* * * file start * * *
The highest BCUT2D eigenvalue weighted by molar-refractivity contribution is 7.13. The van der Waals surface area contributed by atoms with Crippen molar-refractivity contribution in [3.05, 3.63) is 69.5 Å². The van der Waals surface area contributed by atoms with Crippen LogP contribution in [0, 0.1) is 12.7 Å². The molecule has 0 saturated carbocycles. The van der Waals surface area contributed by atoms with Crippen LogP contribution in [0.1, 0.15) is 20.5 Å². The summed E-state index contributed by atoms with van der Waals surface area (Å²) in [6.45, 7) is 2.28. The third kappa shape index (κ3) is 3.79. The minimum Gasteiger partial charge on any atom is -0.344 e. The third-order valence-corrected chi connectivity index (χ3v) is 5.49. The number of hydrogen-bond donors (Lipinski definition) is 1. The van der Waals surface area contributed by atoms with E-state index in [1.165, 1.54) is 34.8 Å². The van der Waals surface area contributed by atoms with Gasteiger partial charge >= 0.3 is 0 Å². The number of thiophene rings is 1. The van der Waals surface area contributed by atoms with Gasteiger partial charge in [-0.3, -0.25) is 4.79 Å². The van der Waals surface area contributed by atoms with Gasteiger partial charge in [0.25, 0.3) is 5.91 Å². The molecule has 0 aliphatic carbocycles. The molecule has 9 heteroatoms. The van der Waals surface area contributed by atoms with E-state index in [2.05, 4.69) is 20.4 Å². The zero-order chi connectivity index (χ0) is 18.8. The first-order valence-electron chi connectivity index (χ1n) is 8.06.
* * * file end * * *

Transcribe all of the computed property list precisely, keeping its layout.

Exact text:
The highest BCUT2D eigenvalue weighted by molar-refractivity contribution is 7.13. The van der Waals surface area contributed by atoms with Crippen molar-refractivity contribution in [3.05, 3.63) is 69.5 Å². The van der Waals surface area contributed by atoms with Crippen LogP contribution in [0, 0.1) is 12.7 Å². The molecule has 0 saturated carbocycles. The van der Waals surface area contributed by atoms with Crippen LogP contribution in [0.1, 0.15) is 20.5 Å². The summed E-state index contributed by atoms with van der Waals surface area (Å²) in [6.45, 7) is 2.28. The third kappa shape index (κ3) is 3.79. The minimum Gasteiger partial charge on any atom is -0.344 e. The third-order valence-corrected chi connectivity index (χ3v) is 5.49. The number of hydrogen-bond donors (Lipinski definition) is 1. The van der Waals surface area contributed by atoms with E-state index in [1.165, 1.54) is 34.8 Å². The van der Waals surface area contributed by atoms with Gasteiger partial charge >= 0.3 is 0 Å². The number of thiophene rings is 1. The van der Waals surface area contributed by atoms with Gasteiger partial charge in [-0.3, -0.25) is 4.79 Å². The van der Waals surface area contributed by atoms with Gasteiger partial charge in [0.25, 0.3) is 5.91 Å². The molecule has 0 aliphatic carbocycles. The molecule has 9 heteroatoms. The van der Waals surface area contributed by atoms with E-state index in [2.05, 4.69) is 20.4 Å². The zero-order chi connectivity index (χ0) is 18.8. The first-order valence-electron chi connectivity index (χ1n) is 8.06.